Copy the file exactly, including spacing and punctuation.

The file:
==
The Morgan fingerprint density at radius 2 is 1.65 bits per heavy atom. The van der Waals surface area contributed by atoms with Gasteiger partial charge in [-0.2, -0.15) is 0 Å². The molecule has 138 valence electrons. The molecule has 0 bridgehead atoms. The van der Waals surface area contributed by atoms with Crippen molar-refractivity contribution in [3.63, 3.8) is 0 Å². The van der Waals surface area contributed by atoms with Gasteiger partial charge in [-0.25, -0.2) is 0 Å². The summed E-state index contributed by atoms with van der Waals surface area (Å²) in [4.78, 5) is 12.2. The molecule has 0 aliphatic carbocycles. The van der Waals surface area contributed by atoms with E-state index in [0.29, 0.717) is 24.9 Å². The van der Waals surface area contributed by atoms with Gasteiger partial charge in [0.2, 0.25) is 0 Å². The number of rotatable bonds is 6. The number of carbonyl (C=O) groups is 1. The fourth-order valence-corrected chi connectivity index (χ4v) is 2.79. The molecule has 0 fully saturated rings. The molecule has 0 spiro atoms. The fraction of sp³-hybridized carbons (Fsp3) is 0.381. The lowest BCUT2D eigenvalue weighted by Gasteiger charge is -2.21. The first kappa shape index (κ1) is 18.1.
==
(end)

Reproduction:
The Morgan fingerprint density at radius 2 is 1.65 bits per heavy atom. The van der Waals surface area contributed by atoms with Gasteiger partial charge in [-0.2, -0.15) is 0 Å². The molecule has 138 valence electrons. The molecule has 0 bridgehead atoms. The van der Waals surface area contributed by atoms with Crippen molar-refractivity contribution in [3.63, 3.8) is 0 Å². The van der Waals surface area contributed by atoms with Gasteiger partial charge in [-0.25, -0.2) is 0 Å². The summed E-state index contributed by atoms with van der Waals surface area (Å²) in [4.78, 5) is 12.2. The molecule has 0 aliphatic carbocycles. The van der Waals surface area contributed by atoms with E-state index in [0.29, 0.717) is 24.9 Å². The van der Waals surface area contributed by atoms with Gasteiger partial charge in [0.2, 0.25) is 0 Å². The number of rotatable bonds is 6. The number of carbonyl (C=O) groups is 1. The fourth-order valence-corrected chi connectivity index (χ4v) is 2.79. The molecule has 0 fully saturated rings. The molecule has 0 spiro atoms. The fraction of sp³-hybridized carbons (Fsp3) is 0.381. The lowest BCUT2D eigenvalue weighted by Gasteiger charge is -2.21. The first kappa shape index (κ1) is 18.1.